The Michigan Economic Development Corp. plans to put $3 million into a capital fund that will invest in early-stage technology companies.
The Michigan State University Foundation will match the state money with $2.5 million of its own, for $5.5 million total, and manage the Pre-Seed Fund III, which will operate similarly to two prior capital funds formed by the state.
As well, the MSU Foundation will provide coaching and mentorship in areas such as finance, marketing tactics and strategy to entrepreneurs behind the startups the fund backs, said Jeff Wesley, executive director of Red Cedar Ventures, the organization’s venture capital subsidiary.
Red Cedar Ventures operates an “active fund” that “is there to provide guidance and coaching in every aspect with their business,” Wesley said. The MSU Foundation also has an established professional network that includes prospective investors who could participate in follow-up investments as a startup company progresses, he said.
“When you’re dealing with pre-seed companies, you’re pretty hands-on. So, we’re there every day, working with them on all aspects of the business,” Wesley said. “We see the challenges of the startups and we’ve worked with many over the last few years. We just can’t get these funds fast enough to help these entrepreneurs that work so hard and get their businesses commercialized.”
The Michigan Strategic Fund board chose Red Cedar Ventures to manage Pre-Seed Fund III over Invest Michigan and Ann Arbor SPARK, each of which operated prior pre-seed funds. Proposals from all three firms scored highly in an evaluation, with the MSU Foundation edging out Invest Michigan and Ann Arbor SPARK in final scoring.
Red Cedar Ventures, created in 2014, presently has 50 active startups that it backs. Those startups have collectively received about $5 million from Red Cedar Ventures and have gone on to secure $200 million in follow-on investments, Wesley said. Managing Pre-Seed Fund III extends the reach of Red Cedar Ventures, which has focused primarily on innovations spinning out of the university.
“We think we can have a huge impact going forward for these companies through the unique infrastructure that we have and our ability to coach them to success, and we’re just looking forward to the opportunity,” Wesley said. “We’re looking at taking all of the lessons learned, and all of the experience we have and the ecosystem we have, and bring that to the rest of the state.”
‘Right thing to do’
Pre-Seed Fund III follows two prior funds that since 2011 have collectively provided $20.5 million in early-stage capital to 125 tech startups, which went on to leverage the investments to attract nearly $560 million in additional capital.
Given the success of the earlier pre-seed funds, the MEDC decided to proceed with Fund III to try to address a persistent gap in the access to capital for young startups. That gap has widened over the years as angel and venture capital investors moved upstream to take on less risk with companies that have progressed beyond their earliest stages.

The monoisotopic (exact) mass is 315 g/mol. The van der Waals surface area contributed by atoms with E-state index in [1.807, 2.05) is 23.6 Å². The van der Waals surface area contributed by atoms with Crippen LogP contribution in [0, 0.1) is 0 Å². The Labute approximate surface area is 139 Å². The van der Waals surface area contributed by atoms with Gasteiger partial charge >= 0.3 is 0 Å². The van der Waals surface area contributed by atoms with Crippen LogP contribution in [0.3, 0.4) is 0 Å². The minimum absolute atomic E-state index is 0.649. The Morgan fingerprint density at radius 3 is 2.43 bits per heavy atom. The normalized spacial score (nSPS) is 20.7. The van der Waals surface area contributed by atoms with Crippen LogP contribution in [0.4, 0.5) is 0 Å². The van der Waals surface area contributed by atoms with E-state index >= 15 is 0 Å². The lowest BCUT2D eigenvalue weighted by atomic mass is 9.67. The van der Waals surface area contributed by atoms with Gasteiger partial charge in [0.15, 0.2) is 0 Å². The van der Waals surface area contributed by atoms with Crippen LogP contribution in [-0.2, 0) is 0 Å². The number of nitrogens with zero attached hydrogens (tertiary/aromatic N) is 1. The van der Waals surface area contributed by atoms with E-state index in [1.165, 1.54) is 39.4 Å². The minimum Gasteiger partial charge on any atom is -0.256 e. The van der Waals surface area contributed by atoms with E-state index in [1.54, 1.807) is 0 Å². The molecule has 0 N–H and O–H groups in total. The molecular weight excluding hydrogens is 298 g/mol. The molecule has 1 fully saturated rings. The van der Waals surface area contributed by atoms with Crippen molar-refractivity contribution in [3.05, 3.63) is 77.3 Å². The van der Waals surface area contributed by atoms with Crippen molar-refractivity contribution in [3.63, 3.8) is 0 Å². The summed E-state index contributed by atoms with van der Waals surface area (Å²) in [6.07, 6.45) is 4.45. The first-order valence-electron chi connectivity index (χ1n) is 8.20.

“That’s just become the norm now,” said Fred Molnar, vice president of entrepreneurship and innovation at the MEDC.
“Some very good companies would come out of the university system or out of a SmartZone and they would have great ideas and rely on their self-funding — friends, family, etc. — and then after that, there was a gap,” Molnar said. “That’s where the state stepped in and we thought we could best help.”
The MEDC hopes the funding can help to move early-stage startups to where they can attract funding from other angel and venture capital investors, Molnar said.
Filling the gap in the capital continuum is “elementally crucial to the ecosystem,” said Dale Grogan, a managing director at Grand Rapids-based Charter Capital Partners. He served on a committee that evaluated proposals to manage Pre-Seed Fund III.
“It is absolutely the right thing to do and I wish there was more of it,” Grogan said. “I can’t stress how important this is for economic gardening and building the ecosystem.”
‘Best support possible’
The MEDC was planning the Pre-Seed III Fund prior to the COVID-19 pandemic that spread into Michigan in March. The fund is separate from other efforts to aid small businesses and startups hit by the pandemic.
Still, a MEDC staff memo this month to the Michigan Strategic Fund board noted that formation of the fund “is especially critical at this time, considering the impact of (the) COVID-19 pandemic on Michigan technology early stage companies.”
“Now more than ever, the goal is to get (the) best support possible to early stage technology companies, putting them on a path to survive the current economic crisis and scale when the downturn subsides,” MEDC staff wrote in the memo.
“When it’s impacting major companies, you can only imagine the stress smaller companies have as they try to power through it,” Wesley said.
The MEDC’s first pre-seed fund of $10.2 million, formed in 2011 and administered by Ann Arbor SPARK, made 86 microloans and investments in 74 companies over five years. Those companies went on to attract $283.2 million in follow-on investments, created or retained 509 jobs, secured 109 patents and generated $25.1 million in new sales, according to the state.
The $10.3 million Pre-Seed Fund II, run by Invest Michigan, made 108 investments in 51 tech startups that later attracted $275.5 million in private capital, created or retained 2,248 jobs, were issued 95 patents, and collectively generated $130.2 million in new sales, according to the MEDC.
The state’s $3 million allocation for the third pre-seed fund was based on what was available in this year’s MEDC budget, Molnar said. The MEDC plans to return to the Michigan Strategic Fund board in subsequent years for further allocations for the fund, he said.